Journal of Molecular Medicine

, Volume 96, Issue 6, pp 575–583 | Cite as

Emricasan, a pan-caspase inhibitor, improves survival and portal hypertension in a murine model of common bile-duct ligation

  • Akiko Eguchi
  • Yukinori Koyama
  • Alexander Wree
  • Casey D. Johnson
  • Ryota Nakamura
  • Davide Povero
  • David Kneiber
  • Masahiko Tameda
  • Patricia Contreras
  • Al Spada
  • Ariel E. FeldsteinEmail author
Original Article


Development of portal hypertension (PHT) is a central prognostic factor in patients with cirrhosis. Circulating microparticles (MPs) are released by hepatocytes in a caspase-dependent manner, are increased in circulation of patients with cirrhosis, and contribute to PHT via induction of impaired vasoconstrictor responses. Here, we tested the hypothesis that emricasan, a pan-caspase inhibitor, ameliorates PHT and reduction in release of MPs. We used a short-term and long-term protocol following common bile-duct ligation (BDL) in C57BL/6 mice (10 and 20 days, respectively). Mice were treated daily via intraperitoneal injection with 10 mg/kg/day of emricasan or placebo. Circulating MP levels were analyzed using flow cytometry and function via ex vivo angiogenesis assays. In contrast to BDL-placebo group, nearly all BDL-emricasan-treated mice survived after long-term BDL. Assessment of portal pressure showed a significant increase in BDL-placebo mice compared to sham-placebo mice. In contrast, BDL-emricasan mice had significantly lower levels of portal pressure compared to BDL-placebo mice. Although emricasan treatment resulted in a decrease in fibrosis, the changes did not reach statistical significance, suggesting that the effects on PHT are at least in part independent of the anti-fibrotic effects of the drug. Following short-term BDL, hepatocellular cell death as well as liver fibrosis had improved and circulating MPs were significantly reduced in BDL-emricasan mice compared to BDL-placebo. Circulating MPs from BDL-placebo mice induced endothelial cell activation, and this was significantly reduced in MPs from BDL-emricasan mice. Our results indicate that emricasan treatment improves survival and PHT in a murine model of long-term BDL. Emricasan is a promising agent for the treatment of PHT.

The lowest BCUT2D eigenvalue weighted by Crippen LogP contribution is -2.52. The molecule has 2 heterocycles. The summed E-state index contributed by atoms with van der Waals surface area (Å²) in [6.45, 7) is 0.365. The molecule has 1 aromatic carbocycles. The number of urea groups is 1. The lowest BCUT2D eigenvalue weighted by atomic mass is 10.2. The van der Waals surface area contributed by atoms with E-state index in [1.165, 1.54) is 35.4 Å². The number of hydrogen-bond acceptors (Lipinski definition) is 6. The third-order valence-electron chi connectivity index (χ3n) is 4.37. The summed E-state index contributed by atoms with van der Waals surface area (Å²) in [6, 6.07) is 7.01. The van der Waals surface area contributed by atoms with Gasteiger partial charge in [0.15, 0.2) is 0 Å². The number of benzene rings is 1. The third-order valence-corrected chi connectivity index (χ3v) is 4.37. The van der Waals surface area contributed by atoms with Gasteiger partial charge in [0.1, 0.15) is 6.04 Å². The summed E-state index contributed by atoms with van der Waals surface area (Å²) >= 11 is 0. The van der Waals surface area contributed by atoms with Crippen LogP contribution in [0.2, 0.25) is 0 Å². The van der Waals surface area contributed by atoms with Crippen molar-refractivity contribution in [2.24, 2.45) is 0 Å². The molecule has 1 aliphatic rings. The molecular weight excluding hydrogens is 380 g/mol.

Key message

  • Emricasan, a pan-caspase inhibitor, improves survival and portal hypertension induced by long-term bile-duct ligation (BDL) in mice

  • Emricasan reduces liver damage, hepatocyte death, and fibrosis, following short-term BDL in mice, and these changes are associated with a decrease in circulating microparticle (MPs)

  • Circulating MPs from BDL-placebo but not from BDL-emiricasan-treated mice activate endothelial cells ex vivo


Portal hypertension Cirrhosis Pan-caspase inhibitor Extracellular vesicles 



Portal hypertension


Bile-duct ligation





UCSD Neuroscience Core for microscopy is supported by a grant NS047101.


This work was funded by NIH grants U01 AA022489 and Conatus Pharmaceuticals.

Compliance with ethical standards

Conflict of interest

The authors state no conflict of interest, except Al Spada and Patricia Contreras who are employees of Conatus Pharmaceuticals.

Supplementary material

109_2018_1642_MOESM1_ESM.docx (5.7 mb)